Anyway, back to task! Here’s a few soundbytes from my presentation into the curriculum design challenge of ‘Global Citizenship’…
“Higher education is facing unprecedented change as today’s graduates need particular skills, awareness, and knowledge to successfully navigate a complex and interconnected world. Higher education institutions and practitioners are under pressure to be attentive to internationalization initiatives that support increasingly diverse student populations and foster the development of global citizenship competencies which include, “problem-defining and solving perspectives that cross-disciplinary and cultural boundaries.”” – Hudzik, 2004, p. 1 as cited in Leask & Bridge, 2013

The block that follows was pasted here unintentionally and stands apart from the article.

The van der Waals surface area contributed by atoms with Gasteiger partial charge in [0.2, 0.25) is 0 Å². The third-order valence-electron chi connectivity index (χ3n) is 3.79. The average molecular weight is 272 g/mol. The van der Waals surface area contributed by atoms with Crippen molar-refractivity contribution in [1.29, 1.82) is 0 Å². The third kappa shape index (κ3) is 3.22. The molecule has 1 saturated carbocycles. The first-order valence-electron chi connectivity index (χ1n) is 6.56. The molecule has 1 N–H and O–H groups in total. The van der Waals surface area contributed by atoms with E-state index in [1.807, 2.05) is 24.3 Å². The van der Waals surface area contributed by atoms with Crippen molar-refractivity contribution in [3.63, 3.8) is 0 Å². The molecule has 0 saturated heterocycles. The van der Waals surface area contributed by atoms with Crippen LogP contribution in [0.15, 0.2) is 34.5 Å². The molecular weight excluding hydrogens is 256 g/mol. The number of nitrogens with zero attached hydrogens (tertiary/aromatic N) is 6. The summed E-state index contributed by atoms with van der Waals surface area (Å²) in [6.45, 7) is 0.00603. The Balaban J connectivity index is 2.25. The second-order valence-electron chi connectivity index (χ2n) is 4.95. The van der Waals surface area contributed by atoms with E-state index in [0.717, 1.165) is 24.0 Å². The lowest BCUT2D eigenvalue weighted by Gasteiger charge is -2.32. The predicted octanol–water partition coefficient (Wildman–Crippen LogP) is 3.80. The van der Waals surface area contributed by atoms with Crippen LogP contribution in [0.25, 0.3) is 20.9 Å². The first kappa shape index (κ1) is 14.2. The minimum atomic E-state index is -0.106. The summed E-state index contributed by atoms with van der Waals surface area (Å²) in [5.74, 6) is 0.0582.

“We must educate a generation of global citizens – versed in human rights, culturally literate, skilled for intercultural dialogue, compassionate and committed to building a better world for all…Global citizenship education is an ethical imperative that must be integrated across curricula and taken on board by students, teachers, school administrators and universities.” – Irina Bokova, UNESCO Director-General
When researching, I came across an incredibly useful body of work by Oxford Brookes University – Global Citizenship as Embodied & Connective Practice in the Arts & Humanities. They raised four key questions:
- What does global citizenship mean to me?
- What is the global context of your teaching practice or your own learning setting? How is this expressed in practice?
- How do we bring the question of values into our arts and humanities teaching and learning practices?